Forty Mile: Archaeology
Allison Kormendy and Charmaine Christensen sifting dirt at Forty Mile dig.
This large side-notched stone spear point is over 2,000 years old.
Victor Sidney takes a break from excavating a square at Forty Mile.
Elder J.J. Van Bibber examining an artifact at Forty Mile.
A bone or antler awl used to punch holes in hides before they were stitched into clothing.
Artifacts at Forty Mile range from tiny stone chips to immense pieces of industrial machinery. Archaeological work at Forty Mile began in 1998 and continued for eight seasons. These projects were co-sponsored by the Tr’ondëk Hwëch’in and the Government of Yukon.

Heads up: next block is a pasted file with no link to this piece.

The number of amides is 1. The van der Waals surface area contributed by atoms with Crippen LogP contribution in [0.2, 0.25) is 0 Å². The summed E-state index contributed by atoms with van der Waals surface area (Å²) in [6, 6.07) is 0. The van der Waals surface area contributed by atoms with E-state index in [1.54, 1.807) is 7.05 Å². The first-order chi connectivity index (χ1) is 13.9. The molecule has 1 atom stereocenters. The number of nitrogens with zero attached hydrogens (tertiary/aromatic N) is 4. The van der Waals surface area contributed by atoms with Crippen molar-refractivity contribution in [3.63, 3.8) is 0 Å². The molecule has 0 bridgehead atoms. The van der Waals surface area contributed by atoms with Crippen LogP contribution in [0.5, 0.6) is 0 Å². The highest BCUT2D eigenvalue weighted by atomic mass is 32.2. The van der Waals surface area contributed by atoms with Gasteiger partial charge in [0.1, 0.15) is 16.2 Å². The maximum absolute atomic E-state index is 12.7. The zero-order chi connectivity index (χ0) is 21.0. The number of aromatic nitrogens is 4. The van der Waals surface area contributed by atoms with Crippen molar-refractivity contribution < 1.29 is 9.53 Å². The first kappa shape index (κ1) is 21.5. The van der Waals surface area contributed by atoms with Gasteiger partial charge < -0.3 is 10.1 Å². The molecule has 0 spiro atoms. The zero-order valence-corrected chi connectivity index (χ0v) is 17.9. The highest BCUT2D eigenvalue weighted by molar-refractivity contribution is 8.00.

According to archaeologist Christian Thomas, Forty Mile “likely contains the most detailed record of human history in the central Yukon for the time period spanning the last 2500 years and maybe more.” As well as finding stone tools, archaeological crews have found bone needles, bone arrow heads, birch bark baskets and countless fragments of processed caribou bone (used to make tools). Tr’ondëk Hwëch’in crew members learned that archaeology is an important way to learn the early stories of their forebears to share with others.
To learn more about Forty Mile archaeology, check out this booklet (PDF).